As the talc is suctioned from the pleural cavity, the pleural space will become sealed with scar tissue and fluid won’t be able to accumulate in the future. Substances like bleomycin, tetracycline, nitrogen mustard and povidone iodine can also be used in substitute of talc, but talc is the most popular option. It’s also the least expensive to administer.

Mechanical Pleurodesis

A pleurodesis can involve more invasive surgery if a doctor feels a different approach will present better results. In this scenario, a thoracoscopy is performed and inflammation is achieved by irritating the pleura with either a rough pad, gauze or a mechanical rotary brush. The two lung lining layers are then fused together to eliminate any space for fluid retention. Any suspicious tissue can also be removed during this type of pleurodesis.

Side Effects and Complications

The following side effects and complications have been reported with a pleurodesis:

  • Chest pain
  • Fever
  • Infection
  • Cardiovascular complications (rare)
  • Adult Respiratory Distress Syndrome (rare)

Chest pain and fever are the most common adverse effects of a pleurodesis. Some patients report a tight or burning feeling around the lungs, but this is usually eased with medication prior to the procedure. Because of the inflammatory response that helps to close the pleural space, a fever commonly develops about four to 12 hours after a talc pleurodesis.

Another possible complication of a pleurodesis is malignant growth at the site where the chest tube was inserted. This type of metastasis is referred to as seeding, but radiation therapy along the insertion site after the procedure can prevent seeding.

Treatment Results

After a short recovery from the procedure, patients should feel a big difference in their ability to breathe. More than 95 percent of patients with pleural effusion experience shortness of breath, cough, fever and pain. Following a pleurodesis, such symptoms should decrease.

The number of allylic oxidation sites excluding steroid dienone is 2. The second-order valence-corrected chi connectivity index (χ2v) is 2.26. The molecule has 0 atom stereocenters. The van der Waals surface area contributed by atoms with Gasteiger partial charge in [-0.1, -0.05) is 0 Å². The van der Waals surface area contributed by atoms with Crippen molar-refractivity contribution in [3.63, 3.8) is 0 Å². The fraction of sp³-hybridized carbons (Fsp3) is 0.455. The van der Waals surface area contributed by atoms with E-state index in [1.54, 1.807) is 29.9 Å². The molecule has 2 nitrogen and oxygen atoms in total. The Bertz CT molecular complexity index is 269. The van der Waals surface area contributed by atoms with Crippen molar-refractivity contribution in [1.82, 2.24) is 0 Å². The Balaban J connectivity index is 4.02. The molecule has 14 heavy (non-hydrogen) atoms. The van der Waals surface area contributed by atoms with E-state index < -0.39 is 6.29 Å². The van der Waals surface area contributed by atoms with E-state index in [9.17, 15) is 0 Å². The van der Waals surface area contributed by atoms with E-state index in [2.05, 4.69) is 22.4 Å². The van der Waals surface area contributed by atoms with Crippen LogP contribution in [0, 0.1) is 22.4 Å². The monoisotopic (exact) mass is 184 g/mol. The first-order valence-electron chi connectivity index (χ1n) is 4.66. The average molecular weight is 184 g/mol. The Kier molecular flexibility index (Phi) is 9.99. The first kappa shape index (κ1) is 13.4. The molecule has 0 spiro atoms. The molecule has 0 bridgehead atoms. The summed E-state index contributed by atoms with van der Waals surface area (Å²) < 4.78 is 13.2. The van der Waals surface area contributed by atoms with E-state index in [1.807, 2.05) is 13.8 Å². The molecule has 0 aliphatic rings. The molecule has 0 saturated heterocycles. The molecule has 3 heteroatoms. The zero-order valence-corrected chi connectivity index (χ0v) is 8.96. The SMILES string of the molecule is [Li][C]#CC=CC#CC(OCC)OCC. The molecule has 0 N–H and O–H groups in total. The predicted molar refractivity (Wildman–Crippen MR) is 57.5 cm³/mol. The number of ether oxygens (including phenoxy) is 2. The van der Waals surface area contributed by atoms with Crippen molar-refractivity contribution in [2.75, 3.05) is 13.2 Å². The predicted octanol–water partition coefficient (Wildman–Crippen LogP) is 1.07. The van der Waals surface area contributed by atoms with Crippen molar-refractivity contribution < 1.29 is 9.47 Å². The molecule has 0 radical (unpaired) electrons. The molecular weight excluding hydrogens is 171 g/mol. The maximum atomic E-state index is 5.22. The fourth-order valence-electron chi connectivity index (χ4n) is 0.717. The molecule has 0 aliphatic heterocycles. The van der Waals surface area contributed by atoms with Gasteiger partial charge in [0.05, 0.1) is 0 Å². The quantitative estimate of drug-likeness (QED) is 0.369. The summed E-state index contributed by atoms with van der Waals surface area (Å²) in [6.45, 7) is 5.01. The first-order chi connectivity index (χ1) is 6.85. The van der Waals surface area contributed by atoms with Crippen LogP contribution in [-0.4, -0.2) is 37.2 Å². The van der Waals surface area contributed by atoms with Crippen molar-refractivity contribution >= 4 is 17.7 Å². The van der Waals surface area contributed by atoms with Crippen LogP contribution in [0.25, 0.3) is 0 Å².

In a trial on 33 patients with malignant pleural effusion, a talc pleurodesis controlled effusion in 90 percent of cases. A review of 1,168 malignant pleural effusion patients who underwent a pleurodesis showed the talc method was the most effective, with a 93 percent success rate.

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Karen Selby is a registered nurse and a Patient Advocate at The Mesothelioma Center. She worked in several subspecialties within nursing before joining in 2009.

  1. Remedy’s Health Communities. (2011, Dec. 5). Pleural Effusion Treatment. Retrieved from
  2. Baldi, Alfonso. (2008). Mesothelioma from Bench Side to Clinic. Nova Science Publishers: New York.
  3. Ed. by O’Byrne, K. and Rusch, V. (2006). Malignant Pleural Mesothelioma. Oxford University Press: New York.
  4. Shahriyour, A. and Cameron, R. (2005). Management of Pleural Effusions in Mesothelioma. In Pass, H., Vogelzang, N. & Carbone, M. (Eds.), Malignant Mesothelioma (pp. 638-652). New York: Springer.
  5. American Thoracic Society. (1988). Management of Malignant Pleural Effusions. Retrieved from